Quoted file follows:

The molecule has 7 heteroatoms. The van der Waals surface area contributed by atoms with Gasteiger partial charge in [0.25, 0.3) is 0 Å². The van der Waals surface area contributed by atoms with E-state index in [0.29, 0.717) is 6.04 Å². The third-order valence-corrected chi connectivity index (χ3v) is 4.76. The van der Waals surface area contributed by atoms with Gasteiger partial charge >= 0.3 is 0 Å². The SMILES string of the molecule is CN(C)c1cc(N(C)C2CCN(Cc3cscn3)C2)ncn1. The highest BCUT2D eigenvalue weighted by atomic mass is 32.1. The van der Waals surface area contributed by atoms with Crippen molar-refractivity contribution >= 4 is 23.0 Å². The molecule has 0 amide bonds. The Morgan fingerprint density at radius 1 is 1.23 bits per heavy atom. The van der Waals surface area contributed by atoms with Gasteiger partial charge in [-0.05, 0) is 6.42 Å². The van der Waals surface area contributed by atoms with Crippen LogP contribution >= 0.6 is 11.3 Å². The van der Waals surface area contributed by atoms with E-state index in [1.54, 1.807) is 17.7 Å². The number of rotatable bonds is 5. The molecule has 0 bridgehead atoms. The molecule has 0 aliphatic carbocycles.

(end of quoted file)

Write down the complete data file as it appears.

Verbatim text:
The molecule has 7 heteroatoms. The van der Waals surface area contributed by atoms with Gasteiger partial charge in [0.25, 0.3) is 0 Å². The van der Waals surface area contributed by atoms with E-state index in [0.29, 0.717) is 6.04 Å². The third-order valence-corrected chi connectivity index (χ3v) is 4.76. The van der Waals surface area contributed by atoms with Gasteiger partial charge >= 0.3 is 0 Å². The SMILES string of the molecule is CN(C)c1cc(N(C)C2CCN(Cc3cscn3)C2)ncn1. The highest BCUT2D eigenvalue weighted by atomic mass is 32.1. The van der Waals surface area contributed by atoms with Crippen molar-refractivity contribution >= 4 is 23.0 Å². The molecule has 0 amide bonds. The Morgan fingerprint density at radius 1 is 1.23 bits per heavy atom. The van der Waals surface area contributed by atoms with Gasteiger partial charge in [-0.05, 0) is 6.42 Å². The van der Waals surface area contributed by atoms with Crippen LogP contribution >= 0.6 is 11.3 Å². The van der Waals surface area contributed by atoms with E-state index in [1.54, 1.807) is 17.7 Å². The number of rotatable bonds is 5. The molecule has 0 bridgehead atoms. The molecule has 0 aliphatic carbocycles.